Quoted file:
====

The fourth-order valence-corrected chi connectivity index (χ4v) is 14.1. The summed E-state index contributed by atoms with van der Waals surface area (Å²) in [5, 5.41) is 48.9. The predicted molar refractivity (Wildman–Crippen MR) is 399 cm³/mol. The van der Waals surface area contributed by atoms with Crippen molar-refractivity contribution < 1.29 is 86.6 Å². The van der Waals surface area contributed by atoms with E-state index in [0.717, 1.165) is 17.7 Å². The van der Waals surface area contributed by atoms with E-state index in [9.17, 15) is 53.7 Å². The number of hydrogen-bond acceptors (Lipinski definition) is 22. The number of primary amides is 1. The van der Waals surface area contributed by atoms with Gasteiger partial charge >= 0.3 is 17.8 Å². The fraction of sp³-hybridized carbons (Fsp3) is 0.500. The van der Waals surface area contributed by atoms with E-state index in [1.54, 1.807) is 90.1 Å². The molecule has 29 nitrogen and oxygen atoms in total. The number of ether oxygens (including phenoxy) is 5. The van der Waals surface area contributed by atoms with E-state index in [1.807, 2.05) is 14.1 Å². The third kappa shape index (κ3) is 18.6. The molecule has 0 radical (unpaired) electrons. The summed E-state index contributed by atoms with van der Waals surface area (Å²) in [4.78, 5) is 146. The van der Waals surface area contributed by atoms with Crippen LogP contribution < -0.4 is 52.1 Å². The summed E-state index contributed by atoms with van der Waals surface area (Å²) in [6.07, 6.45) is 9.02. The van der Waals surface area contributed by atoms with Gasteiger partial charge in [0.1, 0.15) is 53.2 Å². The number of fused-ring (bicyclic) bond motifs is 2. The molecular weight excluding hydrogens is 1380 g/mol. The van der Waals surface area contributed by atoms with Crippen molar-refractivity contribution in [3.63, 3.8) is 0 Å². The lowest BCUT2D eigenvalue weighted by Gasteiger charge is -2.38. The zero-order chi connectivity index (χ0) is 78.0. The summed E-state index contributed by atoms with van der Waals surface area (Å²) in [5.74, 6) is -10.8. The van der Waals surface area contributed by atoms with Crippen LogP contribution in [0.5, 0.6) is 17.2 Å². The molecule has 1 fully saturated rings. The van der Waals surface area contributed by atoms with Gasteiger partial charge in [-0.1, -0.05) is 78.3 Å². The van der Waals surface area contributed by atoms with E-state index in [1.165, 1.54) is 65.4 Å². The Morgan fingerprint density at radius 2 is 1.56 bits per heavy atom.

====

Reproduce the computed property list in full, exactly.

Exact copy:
The fourth-order valence-corrected chi connectivity index (χ4v) is 14.1. The summed E-state index contributed by atoms with van der Waals surface area (Å²) in [5, 5.41) is 48.9. The predicted molar refractivity (Wildman–Crippen MR) is 399 cm³/mol. The van der Waals surface area contributed by atoms with Crippen molar-refractivity contribution < 1.29 is 86.6 Å². The van der Waals surface area contributed by atoms with E-state index in [0.717, 1.165) is 17.7 Å². The van der Waals surface area contributed by atoms with E-state index in [9.17, 15) is 53.7 Å². The number of hydrogen-bond acceptors (Lipinski definition) is 22. The number of primary amides is 1. The van der Waals surface area contributed by atoms with Gasteiger partial charge >= 0.3 is 17.8 Å². The fraction of sp³-hybridized carbons (Fsp3) is 0.500. The van der Waals surface area contributed by atoms with E-state index in [1.54, 1.807) is 90.1 Å². The molecule has 29 nitrogen and oxygen atoms in total. The number of ether oxygens (including phenoxy) is 5. The van der Waals surface area contributed by atoms with E-state index in [1.807, 2.05) is 14.1 Å². The third kappa shape index (κ3) is 18.6. The molecule has 0 radical (unpaired) electrons. The summed E-state index contributed by atoms with van der Waals surface area (Å²) in [4.78, 5) is 146. The van der Waals surface area contributed by atoms with Crippen LogP contribution < -0.4 is 52.1 Å². The summed E-state index contributed by atoms with van der Waals surface area (Å²) in [6.07, 6.45) is 9.02. The van der Waals surface area contributed by atoms with Gasteiger partial charge in [0.1, 0.15) is 53.2 Å². The number of fused-ring (bicyclic) bond motifs is 2. The molecular weight excluding hydrogens is 1380 g/mol. The van der Waals surface area contributed by atoms with Crippen molar-refractivity contribution in [3.63, 3.8) is 0 Å². The lowest BCUT2D eigenvalue weighted by Gasteiger charge is -2.38. The zero-order chi connectivity index (χ0) is 78.0. The summed E-state index contributed by atoms with van der Waals surface area (Å²) in [5.74, 6) is -10.8. The van der Waals surface area contributed by atoms with Crippen LogP contribution in [0.5, 0.6) is 17.2 Å². The molecule has 1 fully saturated rings. The van der Waals surface area contributed by atoms with Gasteiger partial charge in [-0.1, -0.05) is 78.3 Å². The van der Waals surface area contributed by atoms with E-state index in [1.165, 1.54) is 65.4 Å². The Morgan fingerprint density at radius 2 is 1.56 bits per heavy atom.